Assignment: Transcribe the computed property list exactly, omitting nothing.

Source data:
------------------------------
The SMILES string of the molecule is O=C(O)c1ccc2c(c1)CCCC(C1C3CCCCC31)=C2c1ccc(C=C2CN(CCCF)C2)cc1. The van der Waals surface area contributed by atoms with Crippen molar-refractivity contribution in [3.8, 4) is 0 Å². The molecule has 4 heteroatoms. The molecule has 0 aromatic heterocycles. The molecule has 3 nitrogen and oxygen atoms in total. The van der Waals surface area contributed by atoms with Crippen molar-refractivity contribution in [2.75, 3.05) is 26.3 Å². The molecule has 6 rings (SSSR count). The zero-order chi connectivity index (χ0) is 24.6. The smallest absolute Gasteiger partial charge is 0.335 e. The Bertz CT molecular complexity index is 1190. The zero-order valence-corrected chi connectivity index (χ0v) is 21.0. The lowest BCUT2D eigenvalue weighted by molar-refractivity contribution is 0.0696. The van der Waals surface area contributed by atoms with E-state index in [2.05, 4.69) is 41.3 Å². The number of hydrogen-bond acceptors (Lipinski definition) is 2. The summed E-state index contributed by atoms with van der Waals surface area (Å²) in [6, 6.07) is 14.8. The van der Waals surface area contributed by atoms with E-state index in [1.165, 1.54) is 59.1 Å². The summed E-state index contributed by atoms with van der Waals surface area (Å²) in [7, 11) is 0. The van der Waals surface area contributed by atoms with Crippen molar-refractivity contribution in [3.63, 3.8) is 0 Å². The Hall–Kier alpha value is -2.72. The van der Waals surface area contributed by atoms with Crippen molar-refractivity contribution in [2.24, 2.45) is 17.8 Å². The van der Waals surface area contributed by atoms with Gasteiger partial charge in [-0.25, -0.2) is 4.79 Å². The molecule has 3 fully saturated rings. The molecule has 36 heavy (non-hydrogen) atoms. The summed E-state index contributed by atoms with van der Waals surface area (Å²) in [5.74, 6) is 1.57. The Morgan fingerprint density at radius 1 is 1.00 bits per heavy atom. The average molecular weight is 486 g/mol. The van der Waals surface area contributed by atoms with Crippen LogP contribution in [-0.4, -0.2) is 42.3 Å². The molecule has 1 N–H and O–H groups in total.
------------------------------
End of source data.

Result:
The SMILES string of the molecule is O=C(O)c1ccc2c(c1)CCCC(C1C3CCCCC31)=C2c1ccc(C=C2CN(CCCF)C2)cc1. The van der Waals surface area contributed by atoms with Crippen molar-refractivity contribution in [3.8, 4) is 0 Å². The molecule has 4 heteroatoms. The molecule has 0 aromatic heterocycles. The molecule has 3 nitrogen and oxygen atoms in total. The van der Waals surface area contributed by atoms with Crippen molar-refractivity contribution in [2.75, 3.05) is 26.3 Å². The molecule has 6 rings (SSSR count). The zero-order chi connectivity index (χ0) is 24.6. The smallest absolute Gasteiger partial charge is 0.335 e. The Bertz CT molecular complexity index is 1190. The zero-order valence-corrected chi connectivity index (χ0v) is 21.0. The lowest BCUT2D eigenvalue weighted by molar-refractivity contribution is 0.0696. The van der Waals surface area contributed by atoms with E-state index in [2.05, 4.69) is 41.3 Å². The number of hydrogen-bond acceptors (Lipinski definition) is 2. The summed E-state index contributed by atoms with van der Waals surface area (Å²) in [6, 6.07) is 14.8. The van der Waals surface area contributed by atoms with E-state index in [1.165, 1.54) is 59.1 Å². The summed E-state index contributed by atoms with van der Waals surface area (Å²) in [7, 11) is 0. The van der Waals surface area contributed by atoms with Crippen molar-refractivity contribution in [3.63, 3.8) is 0 Å². The Hall–Kier alpha value is -2.72. The van der Waals surface area contributed by atoms with Crippen molar-refractivity contribution in [2.24, 2.45) is 17.8 Å². The van der Waals surface area contributed by atoms with Gasteiger partial charge in [-0.25, -0.2) is 4.79 Å². The molecule has 3 fully saturated rings. The molecule has 36 heavy (non-hydrogen) atoms. The summed E-state index contributed by atoms with van der Waals surface area (Å²) in [5.74, 6) is 1.57. The Morgan fingerprint density at radius 1 is 1.00 bits per heavy atom. The average molecular weight is 486 g/mol. The van der Waals surface area contributed by atoms with Crippen LogP contribution in [-0.4, -0.2) is 42.3 Å². The molecule has 1 N–H and O–H groups in total.